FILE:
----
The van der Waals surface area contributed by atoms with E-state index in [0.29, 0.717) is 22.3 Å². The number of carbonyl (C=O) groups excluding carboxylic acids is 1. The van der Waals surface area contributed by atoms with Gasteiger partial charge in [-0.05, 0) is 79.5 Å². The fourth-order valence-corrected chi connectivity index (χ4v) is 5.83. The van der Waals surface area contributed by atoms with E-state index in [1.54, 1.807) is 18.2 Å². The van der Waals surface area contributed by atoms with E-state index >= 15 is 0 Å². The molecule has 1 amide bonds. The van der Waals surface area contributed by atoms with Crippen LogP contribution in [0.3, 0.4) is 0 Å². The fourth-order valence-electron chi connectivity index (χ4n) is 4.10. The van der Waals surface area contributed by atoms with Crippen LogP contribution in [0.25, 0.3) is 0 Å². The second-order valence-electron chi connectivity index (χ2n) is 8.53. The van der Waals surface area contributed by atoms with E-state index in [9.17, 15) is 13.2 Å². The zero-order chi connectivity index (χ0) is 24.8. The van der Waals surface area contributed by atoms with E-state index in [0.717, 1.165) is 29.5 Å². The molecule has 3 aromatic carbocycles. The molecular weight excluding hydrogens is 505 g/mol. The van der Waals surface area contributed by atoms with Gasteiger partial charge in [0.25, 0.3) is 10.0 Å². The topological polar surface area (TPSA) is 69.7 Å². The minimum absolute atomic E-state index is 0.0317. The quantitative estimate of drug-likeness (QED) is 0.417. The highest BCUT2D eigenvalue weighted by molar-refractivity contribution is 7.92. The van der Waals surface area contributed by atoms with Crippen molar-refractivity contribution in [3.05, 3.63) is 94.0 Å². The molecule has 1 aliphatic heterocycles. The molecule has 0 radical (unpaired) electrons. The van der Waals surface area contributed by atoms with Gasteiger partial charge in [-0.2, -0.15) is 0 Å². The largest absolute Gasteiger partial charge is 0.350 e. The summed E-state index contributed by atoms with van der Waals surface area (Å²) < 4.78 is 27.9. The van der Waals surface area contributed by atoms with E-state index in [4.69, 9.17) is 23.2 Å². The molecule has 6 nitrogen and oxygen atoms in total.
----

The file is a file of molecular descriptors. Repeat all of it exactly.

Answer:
The van der Waals surface area contributed by atoms with E-state index in [0.29, 0.717) is 22.3 Å². The number of carbonyl (C=O) groups excluding carboxylic acids is 1. The van der Waals surface area contributed by atoms with Gasteiger partial charge in [-0.05, 0) is 79.5 Å². The fourth-order valence-corrected chi connectivity index (χ4v) is 5.83. The van der Waals surface area contributed by atoms with E-state index in [1.54, 1.807) is 18.2 Å². The van der Waals surface area contributed by atoms with E-state index >= 15 is 0 Å². The molecule has 1 amide bonds. The van der Waals surface area contributed by atoms with Crippen LogP contribution in [0.3, 0.4) is 0 Å². The fourth-order valence-electron chi connectivity index (χ4n) is 4.10. The van der Waals surface area contributed by atoms with Crippen LogP contribution in [0.25, 0.3) is 0 Å². The second-order valence-electron chi connectivity index (χ2n) is 8.53. The van der Waals surface area contributed by atoms with E-state index in [9.17, 15) is 13.2 Å². The zero-order chi connectivity index (χ0) is 24.8. The van der Waals surface area contributed by atoms with E-state index in [0.717, 1.165) is 29.5 Å². The molecule has 3 aromatic carbocycles. The molecular weight excluding hydrogens is 505 g/mol. The van der Waals surface area contributed by atoms with Gasteiger partial charge in [0.25, 0.3) is 10.0 Å². The topological polar surface area (TPSA) is 69.7 Å². The minimum absolute atomic E-state index is 0.0317. The quantitative estimate of drug-likeness (QED) is 0.417. The highest BCUT2D eigenvalue weighted by molar-refractivity contribution is 7.92. The van der Waals surface area contributed by atoms with Crippen molar-refractivity contribution in [3.05, 3.63) is 94.0 Å². The molecule has 1 aliphatic heterocycles. The molecule has 0 radical (unpaired) electrons. The van der Waals surface area contributed by atoms with Gasteiger partial charge in [-0.2, -0.15) is 0 Å². The largest absolute Gasteiger partial charge is 0.350 e. The summed E-state index contributed by atoms with van der Waals surface area (Å²) < 4.78 is 27.9. The van der Waals surface area contributed by atoms with E-state index in [4.69, 9.17) is 23.2 Å². The molecule has 6 nitrogen and oxygen atoms in total.